Calculating the life expectancy of bearings is an important step in any design.
Selecting the correct bearing will be determined by its life calculation. It’s not just a matter of selecting the right bearing, but also understanding how long it will be in service. Calculating bearing life enables engineers to predict its useful life. Engineers can be confident that the bearings selected will remain in service providing the optimal performance.
Rating life of bearings calculations
Bearings are crucial components in machinery and equipment that require rotational motion. Bearings are incorporated into rotating parts to reduce friction. The expected life of a bearing under particular operating circumstances can be determined by doing life calculations.
The basic principle of bearing life calculations is to conclude that 90% of the bearings will meet or exceed the calculated life while 10 % may not.
The bearing life formula is expressed mathematically as follows.
L10 = (C/P)^p x 10^6
- L10 is the calculated bearing life in hours;
- C is the dynamic load capacity of the bearing in Newtons;
- P is the applied load on the bearing in Newtons;
- p is the exponent of the bearing life formula, which is typically 3 for ball bearings and 10/3 for roller bearings.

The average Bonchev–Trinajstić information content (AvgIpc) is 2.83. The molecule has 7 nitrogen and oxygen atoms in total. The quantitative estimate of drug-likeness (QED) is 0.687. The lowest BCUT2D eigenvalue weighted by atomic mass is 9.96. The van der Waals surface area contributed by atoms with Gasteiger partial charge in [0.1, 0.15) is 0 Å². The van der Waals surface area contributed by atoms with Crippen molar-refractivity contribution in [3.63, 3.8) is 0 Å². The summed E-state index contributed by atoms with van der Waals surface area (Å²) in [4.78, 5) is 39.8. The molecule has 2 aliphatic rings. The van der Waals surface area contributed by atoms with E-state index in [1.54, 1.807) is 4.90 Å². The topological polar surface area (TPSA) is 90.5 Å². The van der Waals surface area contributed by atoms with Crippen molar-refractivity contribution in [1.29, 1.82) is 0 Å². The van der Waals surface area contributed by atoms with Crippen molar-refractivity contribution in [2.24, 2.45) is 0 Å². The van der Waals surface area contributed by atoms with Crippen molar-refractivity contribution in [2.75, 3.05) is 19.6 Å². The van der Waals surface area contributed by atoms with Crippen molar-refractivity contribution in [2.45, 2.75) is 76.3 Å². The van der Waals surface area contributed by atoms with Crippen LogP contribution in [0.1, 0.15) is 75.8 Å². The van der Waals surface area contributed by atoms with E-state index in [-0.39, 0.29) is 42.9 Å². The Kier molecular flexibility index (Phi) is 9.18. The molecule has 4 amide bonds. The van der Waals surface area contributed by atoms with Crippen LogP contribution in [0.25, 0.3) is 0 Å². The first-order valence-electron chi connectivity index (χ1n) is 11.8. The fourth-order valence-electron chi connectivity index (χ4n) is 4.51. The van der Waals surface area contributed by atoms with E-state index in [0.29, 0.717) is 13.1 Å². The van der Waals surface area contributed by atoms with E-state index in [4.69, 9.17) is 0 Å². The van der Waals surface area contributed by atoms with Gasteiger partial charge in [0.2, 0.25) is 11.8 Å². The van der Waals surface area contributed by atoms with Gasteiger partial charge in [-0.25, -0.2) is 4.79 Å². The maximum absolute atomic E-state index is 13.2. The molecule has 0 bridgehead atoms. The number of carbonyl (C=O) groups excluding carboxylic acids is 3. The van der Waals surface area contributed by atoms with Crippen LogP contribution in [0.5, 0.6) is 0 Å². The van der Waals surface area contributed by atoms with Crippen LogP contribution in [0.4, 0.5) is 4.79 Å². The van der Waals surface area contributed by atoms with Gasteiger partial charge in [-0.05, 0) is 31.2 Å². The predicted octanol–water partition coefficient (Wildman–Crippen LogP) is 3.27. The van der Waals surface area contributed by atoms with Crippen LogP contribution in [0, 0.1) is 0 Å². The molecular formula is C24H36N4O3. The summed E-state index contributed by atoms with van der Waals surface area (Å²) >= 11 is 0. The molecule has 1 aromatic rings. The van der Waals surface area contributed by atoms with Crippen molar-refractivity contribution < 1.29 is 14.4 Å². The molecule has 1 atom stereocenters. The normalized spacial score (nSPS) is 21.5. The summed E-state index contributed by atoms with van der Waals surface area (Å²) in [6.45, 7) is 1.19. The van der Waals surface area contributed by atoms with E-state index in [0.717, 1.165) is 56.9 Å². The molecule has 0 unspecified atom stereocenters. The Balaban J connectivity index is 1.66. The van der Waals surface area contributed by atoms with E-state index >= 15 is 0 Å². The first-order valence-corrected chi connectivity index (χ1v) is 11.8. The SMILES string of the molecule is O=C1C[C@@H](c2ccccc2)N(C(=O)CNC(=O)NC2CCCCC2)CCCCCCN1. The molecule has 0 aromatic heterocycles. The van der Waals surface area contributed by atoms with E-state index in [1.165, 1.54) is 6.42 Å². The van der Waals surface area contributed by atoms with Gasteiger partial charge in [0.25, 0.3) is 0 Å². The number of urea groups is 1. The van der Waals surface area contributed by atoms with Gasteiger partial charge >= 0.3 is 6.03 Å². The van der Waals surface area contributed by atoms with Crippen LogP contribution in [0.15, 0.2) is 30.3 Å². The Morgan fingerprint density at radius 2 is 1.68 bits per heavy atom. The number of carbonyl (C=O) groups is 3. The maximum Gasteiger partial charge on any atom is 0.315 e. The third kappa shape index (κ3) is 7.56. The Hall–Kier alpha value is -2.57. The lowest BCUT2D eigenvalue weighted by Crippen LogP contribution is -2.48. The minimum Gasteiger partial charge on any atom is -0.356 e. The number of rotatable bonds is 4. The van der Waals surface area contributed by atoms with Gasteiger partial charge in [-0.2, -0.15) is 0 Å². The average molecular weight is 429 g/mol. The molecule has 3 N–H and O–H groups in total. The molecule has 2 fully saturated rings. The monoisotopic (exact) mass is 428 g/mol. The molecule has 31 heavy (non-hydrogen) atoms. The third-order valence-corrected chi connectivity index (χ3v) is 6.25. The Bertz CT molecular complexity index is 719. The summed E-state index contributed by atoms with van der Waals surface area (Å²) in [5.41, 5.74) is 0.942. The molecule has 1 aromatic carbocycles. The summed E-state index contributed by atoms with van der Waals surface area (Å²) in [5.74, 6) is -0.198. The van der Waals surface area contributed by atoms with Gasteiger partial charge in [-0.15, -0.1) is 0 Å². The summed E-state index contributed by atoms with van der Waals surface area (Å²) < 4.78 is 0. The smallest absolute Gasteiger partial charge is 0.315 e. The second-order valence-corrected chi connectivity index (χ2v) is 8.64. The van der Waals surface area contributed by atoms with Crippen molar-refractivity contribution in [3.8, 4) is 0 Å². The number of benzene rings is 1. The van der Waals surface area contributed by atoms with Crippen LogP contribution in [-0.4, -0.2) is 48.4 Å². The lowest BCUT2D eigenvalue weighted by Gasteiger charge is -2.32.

To use this formula, the dynamic load capacity and applied load on the bearing must be known. Once these values are determined, they can be used in the bearing life formula to calculate the expected life of the bearing. It is important to note that this formula provides an estimate of the bearing life, and other factors such as lubrication, contamination, and operating temperature can affect the actual life of the bearing.
Effective service life
The operating conditions, loads , speeds, and lubrication and bearing precision affect the effective service life of a bearing.
In general, a bearing’s useful service life is the amount of time during which it can continue to function properly without suffering excessive wear or damage. The number of hours of operation, rotations, or cycles that a bearing operates is used to express the bearing’s effective service life.
One way to estimate the effective service life of a bearing is to use the basic rating life calculation taking into account the load and speeds present. The basic rating life is the number of revolutions or operating hours that a group of identical bearings can last before failure. A failed bearing is evident when material fatigue occurs on one or both of the rings or rolling elements .
Regular maintenance and proper lubrication can help to extend the effective service life of a bearing and prevent premature failure.
Bearing life is a key factor to consider when selecting the right bearing for an application. Depending upon the application, the bearing may be exposed to different loads, temperatures, and speeds. This means that different bearings will provide different levels of life expectancy. It is important to consider the expected life of a bearing before making a selection to ensure it will meet the requirements of the application.
Speed factor calculating